5. Hawaii Food & Wine Festival (Hawai’i Island, Maui, and Oahu, Hawaii)
Photo courtesy of @cthula on Instagram
Nothing says paradise like a food festival held in the lush island paradise of Hawaii. The festival takes place over three weekends on three islands, with over 100 internationally-renowned master chefs, culinary personalities, and wine and spirit producers in attendance. You’ll experience the best food Maui has to offer while overlooking Black Rock Beach during the Chef’s Paradise event, a 6-course dinner showcasing Hawai’i Island’s diverse cuisine, and a lūʻau with a modern twist on the island of Oahu. Can I get an aloha?
6. Vegas Uncork’d (Las Vegas, Nevada)
Photo courtesy of @cocktailmaestro on Instagram
Vegas Uncork’d is sure to be the most lit food festival you will ever have the pleasure of attending. Look forward to tastings held in Caesar’s Palace, lunches and dinners in The Venetian, rooftop parties at The Cromwell, and a list of other events held at various locations off the strip. You’ll have the opportunity to watch and learn from celebrated chefs, and taste various foods and drinks in the heart of Las Vegas. You may just find yourself stuck on a roof somewhere the day after this whirlwind food festival, as was the case in The Hangover.
7. St. Moritz Gourmet Festival (St. Moritz, Switzerland)
Photo courtesy of @st_moritz_gourmet_festival on Instagram
Each year the St. Moritz Gourmet Festival in Switzerland celebrates the cuisine of international master chefs for 5 days. This past year the festival was dedicated to Japanese cuisine and its rich culinary variety. During the week there were over 40 events, including the Grand Julius Baer Opening, an introduction to each chef’s specialized cooking skills, the Japanese Tea Ceremony, nightly gourmet dinners, and the Chocolate Cult, an occasion where guests can taste a range of diverse delicacies made from the finest chocolate. Get ready to be chocolate wasted.
8. NYC Wine & Food Festival (New York City, New York)
Photo courtesy of @cheatdayeats on Instagram
In the city that never sleeps, you’ll never go hungry during this four-day extravaganza of food, wine, seminars, parties, and more. This year, the festival is bringing in over 500 world-renowned chefs, culinary personalities, entertainers, 100 wine and spirit producers, and all of your favorite Food Network and Cooking Channel stars. With over 100 events and 55,000 visitors, it’s considered the largest food and wine festival in New York City. It’s probably the only place you’ll get to have a food fight with Guy Fieri, enjoy an Italian feast with Giada De Laurentiis, or sample fried chicken with Whoopi Goldberg. Goals, amirite?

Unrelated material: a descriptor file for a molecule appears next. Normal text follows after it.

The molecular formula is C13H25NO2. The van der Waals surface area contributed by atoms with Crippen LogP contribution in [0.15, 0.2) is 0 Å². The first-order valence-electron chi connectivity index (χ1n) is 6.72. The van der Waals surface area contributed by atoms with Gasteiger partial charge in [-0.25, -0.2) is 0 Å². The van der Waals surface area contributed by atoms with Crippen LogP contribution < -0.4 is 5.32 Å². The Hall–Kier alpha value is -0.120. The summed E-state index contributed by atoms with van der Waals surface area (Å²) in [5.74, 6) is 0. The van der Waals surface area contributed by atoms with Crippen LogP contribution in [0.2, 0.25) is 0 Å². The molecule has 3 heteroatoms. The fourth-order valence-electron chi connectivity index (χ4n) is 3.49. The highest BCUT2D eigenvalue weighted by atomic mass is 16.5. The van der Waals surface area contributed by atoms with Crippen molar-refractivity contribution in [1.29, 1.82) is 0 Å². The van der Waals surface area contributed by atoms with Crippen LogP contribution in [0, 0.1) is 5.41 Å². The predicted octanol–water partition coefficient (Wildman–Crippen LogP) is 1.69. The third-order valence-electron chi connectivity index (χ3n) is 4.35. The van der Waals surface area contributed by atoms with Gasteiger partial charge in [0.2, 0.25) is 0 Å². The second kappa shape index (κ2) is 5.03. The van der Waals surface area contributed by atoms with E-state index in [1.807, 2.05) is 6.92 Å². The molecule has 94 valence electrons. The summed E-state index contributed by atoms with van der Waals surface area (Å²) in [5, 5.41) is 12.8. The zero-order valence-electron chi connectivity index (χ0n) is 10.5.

9. Pahiyas Festival (Lucban, Philippines)
Photo courtesy of @polsalac on Instagram
Every May 15, the Filipino town of Lucban gathers to honor San Isidro de Labrador, the Patron Saint of Farmers, during the Pahiyas Festival. This festival is considered the grandest thanksgiving festival in the Philippines. To celebrate their bountiful harvest, residents engage in friendly competition to out-decorate their neighbors’ houses with colorful rice wafers, native materials, handicrafts, and fresh produce. As for food, the streets are lined with different food kiosks and bazaars, or marketplaces, offering local food and drink for tourists and natives alike.
10. Food and Wine Classic in Aspen (Aspen, Colorado)
Photo courtesy of @baltzco on Instagram
This Colorado food festival has certainly held up to the “classic” title in its name, as over 34 years it’s become one of the most premier culinary events in America. Over 5,000 foodies are in attendance at this 3-day event in the mountains, which features over 550 restaurant and wine professionals and more than 70 celebrity chefs including the like of Jacques Pépin, Gale Simmons, Curtis Stone, and many others. The highlight of the fest is the Grand Tasting Pavilion, a magical place where food lovers go to sample wine and food from around the world. Adding this one to my bucket list ASAP.